Tchaikovsky: Liturgy of St. John Chrysostom, Op. 41, TH 75 (Excerpts) & 9 Sacred Pieces, TH 78 Latvian Radio Choir & Sigvards Kļava

Cover Tchaikovsky: Liturgy of St. John Chrysostom, Op. 41, TH 75 (Excerpts) & 9 Sacred Pieces, TH 78

Album Info

Album Veröffentlichung:
2019

HRA-Veröffentlichung:
14.06.2019

Label: Ondine

Genre: Classical

Subgenre: Choral

Das Album enthält Albumcover Booklet (PDF)

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Formate & Preise

FormatPreisIm WarenkorbKaufen
FLAC 96 $ 14,00
  • Pjotr Iljitsch Tschaikowski (1840 - 1893): Liturgy of St. John Chrysostom, Op. 41, TH 75 (Concert Version):
  • 1Liturgy of St. John Chrysostom, Op. 41, TH 75 (Concert Version): No. 2, Glory Be to the Father03:04
  • 2Liturgy of St. John Chrysostom, Op. 41, TH 75 (Concert Version): No. 3, Come, Let Us Worship03:43
  • 3Liturgy of St. John Chrysostom, Op. 41, TH 75 (Concert Version): No. 6, Cherubic Hymn06:02
  • 4Liturgy of St. John Chrysostom, Op. 41, TH 75 (Concert Version): No. 8, The Creed04:48
  • 5Liturgy of St. John Chrysostom, Op. 41, TH 75 (Concert Version): No. 9, A Mercy of Peace04:24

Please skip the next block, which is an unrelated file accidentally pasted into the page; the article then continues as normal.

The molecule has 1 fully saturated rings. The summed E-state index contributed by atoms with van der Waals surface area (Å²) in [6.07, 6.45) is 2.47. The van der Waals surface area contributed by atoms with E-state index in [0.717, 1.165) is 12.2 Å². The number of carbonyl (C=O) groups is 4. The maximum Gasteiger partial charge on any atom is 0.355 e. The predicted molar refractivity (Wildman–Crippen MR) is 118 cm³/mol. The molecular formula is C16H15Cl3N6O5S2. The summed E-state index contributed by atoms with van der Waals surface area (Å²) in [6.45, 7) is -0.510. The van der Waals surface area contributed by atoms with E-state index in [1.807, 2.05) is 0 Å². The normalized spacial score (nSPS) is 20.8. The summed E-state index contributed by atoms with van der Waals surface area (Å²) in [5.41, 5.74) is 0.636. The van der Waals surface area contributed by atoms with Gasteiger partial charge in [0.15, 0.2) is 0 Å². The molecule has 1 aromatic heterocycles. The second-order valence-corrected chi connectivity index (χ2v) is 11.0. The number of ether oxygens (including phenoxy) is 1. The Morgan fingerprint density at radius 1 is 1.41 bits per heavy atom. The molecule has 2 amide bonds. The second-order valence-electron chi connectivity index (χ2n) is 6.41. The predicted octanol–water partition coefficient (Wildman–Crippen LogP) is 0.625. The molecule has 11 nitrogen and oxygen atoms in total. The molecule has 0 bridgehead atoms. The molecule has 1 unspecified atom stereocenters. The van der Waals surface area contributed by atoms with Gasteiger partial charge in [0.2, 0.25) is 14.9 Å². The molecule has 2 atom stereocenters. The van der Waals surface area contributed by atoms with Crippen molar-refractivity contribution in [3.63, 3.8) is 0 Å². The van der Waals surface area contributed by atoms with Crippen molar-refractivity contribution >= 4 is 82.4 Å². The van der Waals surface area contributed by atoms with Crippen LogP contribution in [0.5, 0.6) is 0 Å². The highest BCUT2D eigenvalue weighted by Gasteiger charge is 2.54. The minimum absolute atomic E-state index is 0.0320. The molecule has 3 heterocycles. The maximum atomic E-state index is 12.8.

• 6Liturgy of St. John Chrysostom, Op. 41, TH 75 (Concert Version): No. 10, We Hymn to Thee02:41
  • 7Liturgy of St. John Chrysostom, Op. 41, TH 75 (Concert Version): No. 11, It Is Truly Fitting03:26
  • 8Liturgy of St. John Chrysostom, Op. 41, TH 75 (Concert Version): No. 13, Our Father03:25
  • 9Liturgy of St. John Chrysostom, Op. 41, TH 75 (Concert Version): No. 14, Praise the Lord02:32
  • 10Liturgy of St. John Chrysostom, Op. 41, TH 75 (Concert Version): No. 15, Blessed is He Who Comes in the Name of the Lord03:26
  • 9 Sacred Pieces, TH 78:
  • 119 Sacred Pieces, TH 78: No. 1, Cherubic Hymn No. 1 in F Major06:05
  • 129 Sacred Pieces, TH 78: No. 2, Cherubic Hymn No. 2 in D Major05:51
  • 139 Sacred Pieces, TH 78: No. 3, Cherubic Hymn No. 3 in C Major06:01
  • 149 Sacred Pieces, TH 78: No. 4, We Hymn Thee03:20
  • 159 Sacred Pieces, TH 78: No. 5, It Is Truly Fitting03:03
  • 169 Sacred Pieces, TH 78: No. 6, Our Father03:16
  • 179 Sacred Pieces, TH 78: No. 7, Blessed Are They Whom Thou Hast Chosen03:23
  • 189 Sacred Pieces, TH 78: No. 8, Let My Prayer Ascend03:53
  • 199 Sacred Pieces, TH 78: No. 9, Now the Heavenly Powers04:43
  • Total Runtime01:17:06

Info zu Tchaikovsky: Liturgy of St. John Chrysostom, Op. 41, TH 75 (Excerpts) & 9 Sacred Pieces, TH 78

During the last decade, the recordings of sacred vocal works released on Ondine by the Latvian Radio Choir under their director Sigvards Kļava have gathered outstanding reviews and gathered several awards. This impressive cycle of recordings continue with a new album of Pyotr Tchaikovsky’s (1840-1893) sacred works.